SAE AUTOMATION LEVELEXTENT OF ASSISTANCEDESCRIPTION
0No automationThe human driver performs all aspects of the dynamic driving task, even when enhanced by warning or intervention systems.
1Driver assistanceA driver assistance system executes specific tasks such as steering or acceleration / deceleration using information about the driving environment, with the expectation that the human driver performs all remaining aspects of the dynamic driving task.
2Partial automationOne or more driving assistance systems executes specific tasks such as both steering and acceeration / deceleration using information about the driving environment, with the expectation that the human driver performs all remaining aspects of the dynamic driving task.
3Conditional automationAn automated driving system performs all aspects of the dynamic driving task with the expectation that the human driver will respond appropriately to a request to intervene.
4High automationAn automated driving system performs all aspects of the dynamic driving task, even if a human driver does not repond appropriately to a request to intervene.
5Full automationAn automated driving system performs all aspects of the dynamic driving task under all roadway and environment conditions that can be managed by a human driver.

What are the benefits of connected vehicles?

The main benefit of connected vehicles is improved road safety by alerting drivers, or autonomous driving platforms, of upcoming hazardous conditions.

Australia has already undergone several connected vehicle road safety trials. The Advanced Connected Vehicles Victoria (ACV2) platform warns drivers when a car is about to run a red light, or a pedestrian steps onto the road.

Funded as part of the state government’s Connected and Automated Vehicle Trial Grants program, in an effort to reduce the road toll, the program underwent a two-year $3.5 million trial in 2019 involving Telstra, Lexus, VicRoads and the Transport Accident Commission.

ACV2 uses artificial intelligence to study the live feed from VicRoad’s traffic camera network to spot potential hazards, rather than relying on Vehicle to Infrastructure installations at intersections. The system sends real-time alerts to a car’s dashboard, delivered via Telstra’s 4G mobile network. Quality of Service ensures the warnings take priority over other mobile data traffic and eventually the system may use Telstra’s new 5G network, taking advantage of reduced latency to deliver alerts even more quickly.

ACV2 also provides information regarding the speed limit, including advisory limits due to sharp turns, poor weather conditions or traffic congestion due to slow or stalled cars ahead.

Vehicles do not require onboard cameras and other sensors to use the ACV2 platform, although it can also work with such sensors. The platform also has the ability to add support for direct point-to-point communications, such as Vehicle to Infrastructure, in the future.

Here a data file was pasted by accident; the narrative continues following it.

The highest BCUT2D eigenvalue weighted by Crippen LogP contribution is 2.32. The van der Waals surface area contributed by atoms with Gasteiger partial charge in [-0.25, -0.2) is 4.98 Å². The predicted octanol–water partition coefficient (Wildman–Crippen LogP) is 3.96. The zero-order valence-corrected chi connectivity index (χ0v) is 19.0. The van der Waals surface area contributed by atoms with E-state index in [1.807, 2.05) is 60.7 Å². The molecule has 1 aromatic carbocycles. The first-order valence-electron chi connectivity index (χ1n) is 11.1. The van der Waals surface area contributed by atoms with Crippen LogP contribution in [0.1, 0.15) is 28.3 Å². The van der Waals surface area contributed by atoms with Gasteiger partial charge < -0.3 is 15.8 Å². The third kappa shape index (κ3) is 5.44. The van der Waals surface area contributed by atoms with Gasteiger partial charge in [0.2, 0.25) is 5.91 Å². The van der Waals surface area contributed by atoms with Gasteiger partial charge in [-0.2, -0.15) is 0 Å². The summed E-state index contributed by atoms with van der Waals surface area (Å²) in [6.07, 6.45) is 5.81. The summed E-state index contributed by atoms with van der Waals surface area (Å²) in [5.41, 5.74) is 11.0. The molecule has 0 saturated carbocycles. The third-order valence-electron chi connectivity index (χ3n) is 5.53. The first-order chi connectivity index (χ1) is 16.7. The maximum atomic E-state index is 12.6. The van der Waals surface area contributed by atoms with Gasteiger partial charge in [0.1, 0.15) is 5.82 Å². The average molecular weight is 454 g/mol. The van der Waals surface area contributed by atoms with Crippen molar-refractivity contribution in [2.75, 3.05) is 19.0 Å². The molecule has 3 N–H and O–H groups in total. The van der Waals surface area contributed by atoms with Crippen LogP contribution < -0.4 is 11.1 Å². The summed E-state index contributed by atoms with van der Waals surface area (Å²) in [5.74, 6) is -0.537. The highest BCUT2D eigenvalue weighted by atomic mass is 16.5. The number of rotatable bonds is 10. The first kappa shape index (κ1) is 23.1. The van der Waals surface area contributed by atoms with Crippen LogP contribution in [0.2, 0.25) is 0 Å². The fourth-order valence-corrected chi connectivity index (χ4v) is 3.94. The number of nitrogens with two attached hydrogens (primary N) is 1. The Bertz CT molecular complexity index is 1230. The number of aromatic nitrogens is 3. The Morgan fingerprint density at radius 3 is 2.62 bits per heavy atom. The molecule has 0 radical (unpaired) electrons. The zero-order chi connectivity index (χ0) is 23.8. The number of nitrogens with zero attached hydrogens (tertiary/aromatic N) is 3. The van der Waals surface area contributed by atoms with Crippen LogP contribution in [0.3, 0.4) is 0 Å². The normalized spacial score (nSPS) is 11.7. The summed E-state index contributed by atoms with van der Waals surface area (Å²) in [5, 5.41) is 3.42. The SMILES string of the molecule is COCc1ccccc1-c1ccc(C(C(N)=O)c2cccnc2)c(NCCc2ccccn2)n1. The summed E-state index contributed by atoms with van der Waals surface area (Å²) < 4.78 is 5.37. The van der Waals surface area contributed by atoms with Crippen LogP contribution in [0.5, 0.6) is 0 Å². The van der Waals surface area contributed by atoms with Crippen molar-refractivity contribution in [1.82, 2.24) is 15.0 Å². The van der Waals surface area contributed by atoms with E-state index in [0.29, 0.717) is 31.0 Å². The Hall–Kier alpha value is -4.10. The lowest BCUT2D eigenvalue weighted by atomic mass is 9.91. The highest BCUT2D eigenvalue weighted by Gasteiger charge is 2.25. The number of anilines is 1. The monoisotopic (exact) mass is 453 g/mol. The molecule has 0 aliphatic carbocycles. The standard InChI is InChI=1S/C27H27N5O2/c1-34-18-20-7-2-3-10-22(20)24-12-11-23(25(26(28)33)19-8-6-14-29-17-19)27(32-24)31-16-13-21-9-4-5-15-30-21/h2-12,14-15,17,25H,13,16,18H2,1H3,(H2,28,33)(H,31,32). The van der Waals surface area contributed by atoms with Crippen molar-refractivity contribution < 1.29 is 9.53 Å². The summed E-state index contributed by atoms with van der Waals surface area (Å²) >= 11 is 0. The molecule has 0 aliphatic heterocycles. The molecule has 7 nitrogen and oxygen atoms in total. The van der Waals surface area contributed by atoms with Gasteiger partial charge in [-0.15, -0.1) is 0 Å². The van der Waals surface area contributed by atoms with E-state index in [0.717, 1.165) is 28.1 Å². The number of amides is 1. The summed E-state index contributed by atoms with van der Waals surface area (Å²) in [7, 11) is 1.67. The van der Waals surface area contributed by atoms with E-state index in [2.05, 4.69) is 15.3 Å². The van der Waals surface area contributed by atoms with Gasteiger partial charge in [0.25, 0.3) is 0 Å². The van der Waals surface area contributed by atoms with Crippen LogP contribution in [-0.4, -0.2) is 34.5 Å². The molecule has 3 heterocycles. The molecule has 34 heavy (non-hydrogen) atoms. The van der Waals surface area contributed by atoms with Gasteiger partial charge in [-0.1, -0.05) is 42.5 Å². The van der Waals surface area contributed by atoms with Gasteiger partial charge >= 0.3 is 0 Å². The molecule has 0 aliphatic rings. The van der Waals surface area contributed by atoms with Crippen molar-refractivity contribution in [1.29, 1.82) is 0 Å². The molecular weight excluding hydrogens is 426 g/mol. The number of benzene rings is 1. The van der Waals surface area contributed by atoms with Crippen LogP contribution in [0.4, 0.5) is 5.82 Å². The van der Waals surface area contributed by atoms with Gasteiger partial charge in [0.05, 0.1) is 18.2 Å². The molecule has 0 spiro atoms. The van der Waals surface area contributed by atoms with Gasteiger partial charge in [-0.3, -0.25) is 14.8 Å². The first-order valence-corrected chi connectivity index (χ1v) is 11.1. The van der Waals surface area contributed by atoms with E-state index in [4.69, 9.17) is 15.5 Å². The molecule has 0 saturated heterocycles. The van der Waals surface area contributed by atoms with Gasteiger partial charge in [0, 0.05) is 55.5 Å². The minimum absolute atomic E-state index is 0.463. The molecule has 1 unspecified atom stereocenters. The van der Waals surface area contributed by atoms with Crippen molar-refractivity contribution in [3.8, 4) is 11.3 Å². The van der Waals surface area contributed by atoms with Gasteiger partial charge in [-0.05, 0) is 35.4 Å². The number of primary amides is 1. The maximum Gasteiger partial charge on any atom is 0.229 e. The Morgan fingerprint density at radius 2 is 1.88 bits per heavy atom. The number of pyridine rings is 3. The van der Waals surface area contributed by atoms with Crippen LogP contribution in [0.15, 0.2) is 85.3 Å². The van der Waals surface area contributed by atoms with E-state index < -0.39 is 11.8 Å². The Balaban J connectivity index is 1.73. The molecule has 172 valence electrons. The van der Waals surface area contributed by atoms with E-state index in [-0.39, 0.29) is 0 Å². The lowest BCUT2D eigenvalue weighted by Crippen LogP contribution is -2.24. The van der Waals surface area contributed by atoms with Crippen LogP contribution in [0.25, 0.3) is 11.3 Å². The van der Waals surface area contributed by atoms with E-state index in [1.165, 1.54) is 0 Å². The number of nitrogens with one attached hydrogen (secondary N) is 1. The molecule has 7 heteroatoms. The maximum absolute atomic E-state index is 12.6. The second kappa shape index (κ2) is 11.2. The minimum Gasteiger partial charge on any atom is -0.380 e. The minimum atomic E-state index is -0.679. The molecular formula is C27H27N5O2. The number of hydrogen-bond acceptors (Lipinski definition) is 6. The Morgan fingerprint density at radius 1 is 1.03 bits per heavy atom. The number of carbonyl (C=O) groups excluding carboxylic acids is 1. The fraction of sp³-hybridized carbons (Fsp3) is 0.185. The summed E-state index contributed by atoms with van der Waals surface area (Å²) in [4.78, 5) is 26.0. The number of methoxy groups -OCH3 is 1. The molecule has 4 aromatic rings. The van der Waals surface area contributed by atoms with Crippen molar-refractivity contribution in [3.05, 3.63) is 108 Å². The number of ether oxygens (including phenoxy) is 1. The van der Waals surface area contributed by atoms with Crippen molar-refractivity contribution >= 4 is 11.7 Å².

In Queensland, the Ipswich Connected Vehicle Pilot undertook a similar trial, with the results finding that a 20 per cent crash reduction is possible. In NSW, the Cooperative Intelligent Transport Initiative trialled a range of connected automated vehicle technologies in the Illawarra region.

Along with improving road safety, connected vehicles can also improve traffic flow and overall traffic management. Access to enhanced real-time traffic data can help reduce congestion, such as informing decisions to adjust variable speed limits and ramp signalling. It can also offer drivers real-time traffic updates for optimising routes.

Improving traffic flow and reducing commute times delivers a range of benefits. When considering the value of people’s time, road congestion cost the Australian economy $19 billion in 2016, according to Infrastructure Australia’s Urban Transport Crowding and Congestion report..

When it comes to emissions, a large sedan consumes around 1.5 litres of petrol per hour when idling in traffic, while pumping another 1.8 kilograms of CO2 into the atmosphere. Even when cars are not at a standstill, the slower speeds and stop-and-go conditions of traffic congestion reduces fuel efficiency.

What are the challenges of connected vehicles?

When it comes to deployment, the key challenges for connected vehicles revolve around connectivity and infrastructure.

Vehicle to Cloud communications rely on fast and dependable mobile broadband coverage, which can still be patchy even in urban areas of Australia. Other connected vehicle technologies like Vehicle to Infrastructure and Vehicle to Vehicle rely on the rollout and maintenance of roadside infrastructure also with support for Vehicle to Everything communications built into new vehicles.